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Feeling Overwhelmed by the News? You’re Not Alone

U.S. Army photo by Spc. Tracy McKithern

Do you feel overwhelmed by the recent reports of violence in the world? From international terrorist attacks to national civil unrest and violence, social media feeds and news outlets are flooded with powerful imagery, videos and heated debate.

For our warriors, terrorism and violence are not new topics. Strong opinions and images of violence can be emotional triggers for those who have served in conflicts or for family members who have lost loved ones in similar attacks.

Posttraumatic stress disorder (PTSD), anxiety, depression and intense feelings can resurface when something unsettling happens. When you start to feel overwhelmed, we want you to know that we understand. We offer these tips and resources to help you manage those situations:

  • Step away from social media. Turn off the news. It’s easy to stay glued to your screens for updates about ongoing events, to see what your friends are saying and to share your own thoughts and opinions. But it can also fuel stress. If gathering facts and staying connected is helpful for you, allow breaks and step away from your screens when the chatter becomes too intense.
  • Connect with loved ones. Connecting with those we love can bring a sense of calmness and stability. Make sure you plan friend or family time.
  • Do something you enjoy. Make time for uplifting activities: exercise, meditate, listen to music or read your favorite book. Doing things that lift, or calm, your mood can help refocus your thoughts.
  • Take a deep breath. It sounds simple, but practicing diaphragmatic breathing can actually help you calm down during moments of stress or anxiety. If you are new to concentrated breathing, there are mobile apps that can help. The National Center for Telehealth & Technology Breathe2Relax app is a great tool to carry with you. Are the kids stressed? Sesame Street for Military Families teaches kids breathing exercises with Breathe, Think, Do with Sesame.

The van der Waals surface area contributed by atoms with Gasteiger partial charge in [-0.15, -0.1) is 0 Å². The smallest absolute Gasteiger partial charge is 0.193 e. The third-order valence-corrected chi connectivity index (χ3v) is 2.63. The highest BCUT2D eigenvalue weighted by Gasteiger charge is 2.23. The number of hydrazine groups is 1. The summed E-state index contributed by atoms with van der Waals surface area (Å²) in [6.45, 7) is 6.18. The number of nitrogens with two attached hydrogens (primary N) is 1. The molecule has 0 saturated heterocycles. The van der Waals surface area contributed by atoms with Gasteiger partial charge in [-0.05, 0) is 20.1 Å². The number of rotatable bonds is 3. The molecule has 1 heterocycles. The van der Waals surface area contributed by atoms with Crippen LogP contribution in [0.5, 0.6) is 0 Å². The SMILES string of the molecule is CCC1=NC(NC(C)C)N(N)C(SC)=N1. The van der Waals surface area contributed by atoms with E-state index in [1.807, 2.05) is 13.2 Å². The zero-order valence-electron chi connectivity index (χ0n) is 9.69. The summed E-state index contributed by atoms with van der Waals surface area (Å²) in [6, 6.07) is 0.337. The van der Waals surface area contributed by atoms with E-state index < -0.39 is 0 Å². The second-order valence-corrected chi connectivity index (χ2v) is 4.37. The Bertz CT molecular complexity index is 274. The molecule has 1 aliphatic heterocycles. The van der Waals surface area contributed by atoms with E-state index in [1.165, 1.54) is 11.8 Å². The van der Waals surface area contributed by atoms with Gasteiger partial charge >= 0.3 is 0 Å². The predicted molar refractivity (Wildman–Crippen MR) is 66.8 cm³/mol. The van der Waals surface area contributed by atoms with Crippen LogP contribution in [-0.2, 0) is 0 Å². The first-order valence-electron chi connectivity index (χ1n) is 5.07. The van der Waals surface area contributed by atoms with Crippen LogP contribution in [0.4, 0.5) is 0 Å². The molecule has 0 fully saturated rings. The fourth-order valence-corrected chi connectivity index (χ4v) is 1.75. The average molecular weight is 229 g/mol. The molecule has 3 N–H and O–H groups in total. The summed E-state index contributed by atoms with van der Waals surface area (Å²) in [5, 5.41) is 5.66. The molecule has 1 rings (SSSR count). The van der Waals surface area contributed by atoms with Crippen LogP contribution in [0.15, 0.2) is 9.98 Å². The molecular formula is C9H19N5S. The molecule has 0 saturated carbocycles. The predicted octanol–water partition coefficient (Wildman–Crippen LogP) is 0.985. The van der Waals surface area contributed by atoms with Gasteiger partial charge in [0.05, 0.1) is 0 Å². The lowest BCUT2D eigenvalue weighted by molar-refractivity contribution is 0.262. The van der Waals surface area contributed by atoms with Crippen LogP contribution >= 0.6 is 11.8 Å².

• Stay Positive. When life gives you lemons, make lemonade. That may seem like a nonchalant statement for mass tragedy, but scientific research shows your grandma’s advice was actually right on. Positive thinking and optimism can reduce stress and improve your health.
  • Ask for help. There’s no shame in asking for help when your anxiety or PTSD symptoms creep up. Call your mental health provider to check-in or set up an appointment. If you’re not sure who to talk to, the DCoE Outreach Center is open 24/7 by phone at 866-966-1020, email or chat.

There will always be periods of turmoil, devastation and conflict in our world. Usually, the only thing we can control is ourselves — how we think and feel, how we choose to respond to others, how much information we consume, and when to ask for help.

This article is an update of a story originally posted Nov. 20, 2015.

Comments (2)

  • I was in the service for 13 years. This article was great. I have feeling down and depressed with the social climate in America. Staying away from social media is key. Thanks.

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This page was last updated on: September 14, 2017.